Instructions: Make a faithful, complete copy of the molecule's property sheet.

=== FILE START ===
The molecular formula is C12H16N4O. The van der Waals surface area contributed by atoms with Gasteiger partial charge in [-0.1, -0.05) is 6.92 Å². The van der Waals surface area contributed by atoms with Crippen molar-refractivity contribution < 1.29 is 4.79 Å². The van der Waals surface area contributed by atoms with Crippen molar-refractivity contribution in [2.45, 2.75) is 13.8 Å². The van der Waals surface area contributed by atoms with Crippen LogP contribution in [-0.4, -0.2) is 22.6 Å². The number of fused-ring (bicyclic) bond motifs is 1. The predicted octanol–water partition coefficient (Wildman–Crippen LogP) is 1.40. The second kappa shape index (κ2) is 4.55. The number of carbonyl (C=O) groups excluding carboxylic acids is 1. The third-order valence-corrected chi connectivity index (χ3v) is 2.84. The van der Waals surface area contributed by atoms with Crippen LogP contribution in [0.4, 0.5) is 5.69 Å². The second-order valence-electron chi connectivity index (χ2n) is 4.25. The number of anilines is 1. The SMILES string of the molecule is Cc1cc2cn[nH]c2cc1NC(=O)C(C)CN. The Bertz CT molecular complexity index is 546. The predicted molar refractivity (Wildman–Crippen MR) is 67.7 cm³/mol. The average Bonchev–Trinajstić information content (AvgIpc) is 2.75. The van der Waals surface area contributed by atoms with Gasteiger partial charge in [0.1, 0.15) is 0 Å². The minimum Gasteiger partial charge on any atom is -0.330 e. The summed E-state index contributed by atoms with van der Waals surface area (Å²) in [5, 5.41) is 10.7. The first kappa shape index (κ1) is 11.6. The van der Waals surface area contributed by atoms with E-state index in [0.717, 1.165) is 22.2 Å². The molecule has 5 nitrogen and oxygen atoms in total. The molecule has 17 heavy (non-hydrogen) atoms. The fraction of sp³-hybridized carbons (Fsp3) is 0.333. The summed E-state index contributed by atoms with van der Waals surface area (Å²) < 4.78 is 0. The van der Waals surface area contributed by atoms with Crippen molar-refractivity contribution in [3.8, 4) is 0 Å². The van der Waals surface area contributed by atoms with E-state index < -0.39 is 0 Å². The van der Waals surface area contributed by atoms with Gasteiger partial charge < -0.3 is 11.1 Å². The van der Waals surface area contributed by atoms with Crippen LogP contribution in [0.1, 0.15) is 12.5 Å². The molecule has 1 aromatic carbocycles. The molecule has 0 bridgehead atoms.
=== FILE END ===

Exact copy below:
The molecular formula is C12H16N4O. The van der Waals surface area contributed by atoms with Gasteiger partial charge in [-0.1, -0.05) is 6.92 Å². The van der Waals surface area contributed by atoms with Crippen molar-refractivity contribution < 1.29 is 4.79 Å². The van der Waals surface area contributed by atoms with Crippen molar-refractivity contribution in [2.45, 2.75) is 13.8 Å². The van der Waals surface area contributed by atoms with Crippen LogP contribution in [-0.4, -0.2) is 22.6 Å². The number of fused-ring (bicyclic) bond motifs is 1. The predicted octanol–water partition coefficient (Wildman–Crippen LogP) is 1.40. The second kappa shape index (κ2) is 4.55. The number of carbonyl (C=O) groups excluding carboxylic acids is 1. The third-order valence-corrected chi connectivity index (χ3v) is 2.84. The van der Waals surface area contributed by atoms with Crippen LogP contribution in [0.4, 0.5) is 5.69 Å². The second-order valence-electron chi connectivity index (χ2n) is 4.25. The number of anilines is 1. The SMILES string of the molecule is Cc1cc2cn[nH]c2cc1NC(=O)C(C)CN. The Bertz CT molecular complexity index is 546. The predicted molar refractivity (Wildman–Crippen MR) is 67.7 cm³/mol. The average Bonchev–Trinajstić information content (AvgIpc) is 2.75. The van der Waals surface area contributed by atoms with Gasteiger partial charge in [0.1, 0.15) is 0 Å². The minimum Gasteiger partial charge on any atom is -0.330 e. The summed E-state index contributed by atoms with van der Waals surface area (Å²) in [5, 5.41) is 10.7. The first kappa shape index (κ1) is 11.6. The van der Waals surface area contributed by atoms with E-state index in [0.717, 1.165) is 22.2 Å². The molecule has 5 nitrogen and oxygen atoms in total. The molecule has 17 heavy (non-hydrogen) atoms. The fraction of sp³-hybridized carbons (Fsp3) is 0.333. The summed E-state index contributed by atoms with van der Waals surface area (Å²) < 4.78 is 0. The van der Waals surface area contributed by atoms with Crippen molar-refractivity contribution in [3.8, 4) is 0 Å². The van der Waals surface area contributed by atoms with E-state index < -0.39 is 0 Å². The van der Waals surface area contributed by atoms with Gasteiger partial charge < -0.3 is 11.1 Å². The van der Waals surface area contributed by atoms with Crippen LogP contribution in [0.1, 0.15) is 12.5 Å². The molecule has 1 aromatic carbocycles. The molecule has 0 bridgehead atoms.